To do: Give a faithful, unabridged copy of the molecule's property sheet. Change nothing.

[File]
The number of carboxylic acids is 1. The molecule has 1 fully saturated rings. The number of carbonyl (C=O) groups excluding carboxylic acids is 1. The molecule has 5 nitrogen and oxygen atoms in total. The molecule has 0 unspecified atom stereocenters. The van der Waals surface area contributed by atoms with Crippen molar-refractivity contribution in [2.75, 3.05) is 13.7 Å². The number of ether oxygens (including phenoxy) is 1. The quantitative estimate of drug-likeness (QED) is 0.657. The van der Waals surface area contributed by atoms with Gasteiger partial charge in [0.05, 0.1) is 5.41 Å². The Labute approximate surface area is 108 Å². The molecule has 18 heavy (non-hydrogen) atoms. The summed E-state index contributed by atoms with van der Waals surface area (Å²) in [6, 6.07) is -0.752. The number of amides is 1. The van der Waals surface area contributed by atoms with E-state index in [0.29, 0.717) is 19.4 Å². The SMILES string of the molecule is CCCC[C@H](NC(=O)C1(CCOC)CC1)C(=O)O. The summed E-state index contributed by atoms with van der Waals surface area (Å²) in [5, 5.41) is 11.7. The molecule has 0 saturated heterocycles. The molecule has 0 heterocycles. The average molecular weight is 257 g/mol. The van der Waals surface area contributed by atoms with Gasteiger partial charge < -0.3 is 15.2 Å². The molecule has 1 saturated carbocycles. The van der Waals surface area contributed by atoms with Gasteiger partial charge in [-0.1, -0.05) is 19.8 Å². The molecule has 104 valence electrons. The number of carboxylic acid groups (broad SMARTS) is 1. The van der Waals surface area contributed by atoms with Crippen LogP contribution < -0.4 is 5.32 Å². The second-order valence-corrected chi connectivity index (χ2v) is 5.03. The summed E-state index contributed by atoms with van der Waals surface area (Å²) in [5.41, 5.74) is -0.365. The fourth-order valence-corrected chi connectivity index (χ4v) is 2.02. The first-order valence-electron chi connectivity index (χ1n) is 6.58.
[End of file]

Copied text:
The number of carboxylic acids is 1. The molecule has 1 fully saturated rings. The number of carbonyl (C=O) groups excluding carboxylic acids is 1. The molecule has 5 nitrogen and oxygen atoms in total. The molecule has 0 unspecified atom stereocenters. The van der Waals surface area contributed by atoms with Crippen molar-refractivity contribution in [2.75, 3.05) is 13.7 Å². The number of ether oxygens (including phenoxy) is 1. The quantitative estimate of drug-likeness (QED) is 0.657. The van der Waals surface area contributed by atoms with Gasteiger partial charge in [0.05, 0.1) is 5.41 Å². The Labute approximate surface area is 108 Å². The molecule has 18 heavy (non-hydrogen) atoms. The summed E-state index contributed by atoms with van der Waals surface area (Å²) in [6, 6.07) is -0.752. The number of amides is 1. The van der Waals surface area contributed by atoms with E-state index in [0.29, 0.717) is 19.4 Å². The SMILES string of the molecule is CCCC[C@H](NC(=O)C1(CCOC)CC1)C(=O)O. The summed E-state index contributed by atoms with van der Waals surface area (Å²) in [5, 5.41) is 11.7. The molecule has 0 saturated heterocycles. The molecule has 0 heterocycles. The average molecular weight is 257 g/mol. The van der Waals surface area contributed by atoms with Gasteiger partial charge < -0.3 is 15.2 Å². The molecule has 1 saturated carbocycles. The van der Waals surface area contributed by atoms with Gasteiger partial charge in [-0.1, -0.05) is 19.8 Å². The molecule has 104 valence electrons. The number of carboxylic acid groups (broad SMARTS) is 1. The van der Waals surface area contributed by atoms with Crippen LogP contribution < -0.4 is 5.32 Å². The second-order valence-corrected chi connectivity index (χ2v) is 5.03. The summed E-state index contributed by atoms with van der Waals surface area (Å²) in [5.41, 5.74) is -0.365. The fourth-order valence-corrected chi connectivity index (χ4v) is 2.02. The first-order valence-electron chi connectivity index (χ1n) is 6.58.